Tuesday 17 September 2019

Broadband and phone firms face 'unlimited' ban


Broadband contracts can have hidden data service limits. Stock Image
Broadband contracts can have hidden data service limits. Stock Image
Adrian Weckler

Adrian Weckler

Ireland's broadband and mobile operators may soon be banned from using the word "unlimited" for data services which have hidden cut-off points.

The Advertising Standards Authority for Ireland (ASAI) says it is to undertake a "comprehensive review" of telecoms companies' use of the term, which is leading to some customers getting unexpected additional monthly bills for exceeding hidden data limits.

"In relation to the word 'unlimited', the ASAI has identified this term as one to be reconsidered and we can confirm that a comprehensive review will be undertaken," said a spokeswoman for the ASAI. She added it is specifically targeting telecoms firms which advertise mobile and broadband services.

The move may help customers who sign up to lengthy broadband or mobile contracts, only to find that what they thought was an "unlimited" data service is capped at rates that can be moderate.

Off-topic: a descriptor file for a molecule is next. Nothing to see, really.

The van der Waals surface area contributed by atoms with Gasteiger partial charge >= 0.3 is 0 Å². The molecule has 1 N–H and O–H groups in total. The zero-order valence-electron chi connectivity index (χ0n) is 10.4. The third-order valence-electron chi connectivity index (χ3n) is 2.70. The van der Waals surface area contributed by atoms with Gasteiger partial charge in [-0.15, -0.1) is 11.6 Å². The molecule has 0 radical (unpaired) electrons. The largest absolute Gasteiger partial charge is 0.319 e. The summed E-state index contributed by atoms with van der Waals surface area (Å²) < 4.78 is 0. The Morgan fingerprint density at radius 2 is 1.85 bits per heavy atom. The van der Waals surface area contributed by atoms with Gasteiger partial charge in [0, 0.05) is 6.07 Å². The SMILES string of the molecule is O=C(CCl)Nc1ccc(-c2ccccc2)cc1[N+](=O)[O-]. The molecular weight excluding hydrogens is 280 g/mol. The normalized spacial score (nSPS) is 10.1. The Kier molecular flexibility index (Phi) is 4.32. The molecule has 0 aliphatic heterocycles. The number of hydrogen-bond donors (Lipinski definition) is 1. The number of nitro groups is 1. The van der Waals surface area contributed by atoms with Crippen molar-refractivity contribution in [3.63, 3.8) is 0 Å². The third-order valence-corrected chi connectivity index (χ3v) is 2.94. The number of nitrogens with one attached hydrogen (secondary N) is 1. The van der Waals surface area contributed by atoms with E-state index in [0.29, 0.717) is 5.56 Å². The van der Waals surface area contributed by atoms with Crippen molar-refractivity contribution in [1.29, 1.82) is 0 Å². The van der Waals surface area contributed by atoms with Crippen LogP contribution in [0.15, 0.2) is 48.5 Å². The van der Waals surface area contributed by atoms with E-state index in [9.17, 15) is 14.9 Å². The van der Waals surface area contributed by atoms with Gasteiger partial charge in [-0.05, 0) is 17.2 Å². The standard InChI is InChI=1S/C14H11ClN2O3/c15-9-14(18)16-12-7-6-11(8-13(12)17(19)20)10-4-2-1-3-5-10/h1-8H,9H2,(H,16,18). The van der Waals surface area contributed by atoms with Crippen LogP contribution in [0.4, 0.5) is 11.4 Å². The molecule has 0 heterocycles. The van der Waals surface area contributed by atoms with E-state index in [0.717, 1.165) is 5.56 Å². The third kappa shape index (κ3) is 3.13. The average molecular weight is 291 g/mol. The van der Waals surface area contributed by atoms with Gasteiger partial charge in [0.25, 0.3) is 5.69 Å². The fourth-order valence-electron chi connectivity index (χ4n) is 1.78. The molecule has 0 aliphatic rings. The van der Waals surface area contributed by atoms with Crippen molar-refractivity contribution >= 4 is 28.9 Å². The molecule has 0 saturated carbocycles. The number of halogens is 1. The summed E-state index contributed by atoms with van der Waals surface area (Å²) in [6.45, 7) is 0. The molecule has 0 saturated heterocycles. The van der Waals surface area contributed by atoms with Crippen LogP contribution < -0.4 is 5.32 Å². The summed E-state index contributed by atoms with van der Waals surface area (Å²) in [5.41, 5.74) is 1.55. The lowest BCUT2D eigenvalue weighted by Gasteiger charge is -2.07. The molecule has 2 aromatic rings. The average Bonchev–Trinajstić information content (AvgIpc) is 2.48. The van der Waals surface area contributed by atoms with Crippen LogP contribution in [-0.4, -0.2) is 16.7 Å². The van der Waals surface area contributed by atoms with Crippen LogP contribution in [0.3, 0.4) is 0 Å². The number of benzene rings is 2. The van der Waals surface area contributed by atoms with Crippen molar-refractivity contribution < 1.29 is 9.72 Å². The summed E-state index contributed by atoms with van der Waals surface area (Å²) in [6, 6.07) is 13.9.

At present, the ASAI allows broadband and mobile firms to describe their services as "unlimited" on billboards, television ads and websites if the hidden data cap affects no more than 1pc of the firm's customers. The firms can do this by describing the data limits, which can vary substantially by provider, as "fair use policies".

But the term has sparked dozens of complaints to the ASAI, with some customers expressing shock that an "unlimited" service is legally allowed to have hidden limits.

"I have Eir's unlimited fibre broadband but once you go over their monthly fair use policy, there is no warning," said Glen Mulcahy, an audio-visual professional.

Another user who contacted the Irish Independent about the issue said: "when my first bill arrived, I was charged €20 for excess usage. It was the first time I was aware of excess usage. Most of the bills I received after that also had a €100 excess usage charge."

A spokeswoman for ComReg said it had no say over use of the word "unlimited" in ads.

Irish Independent

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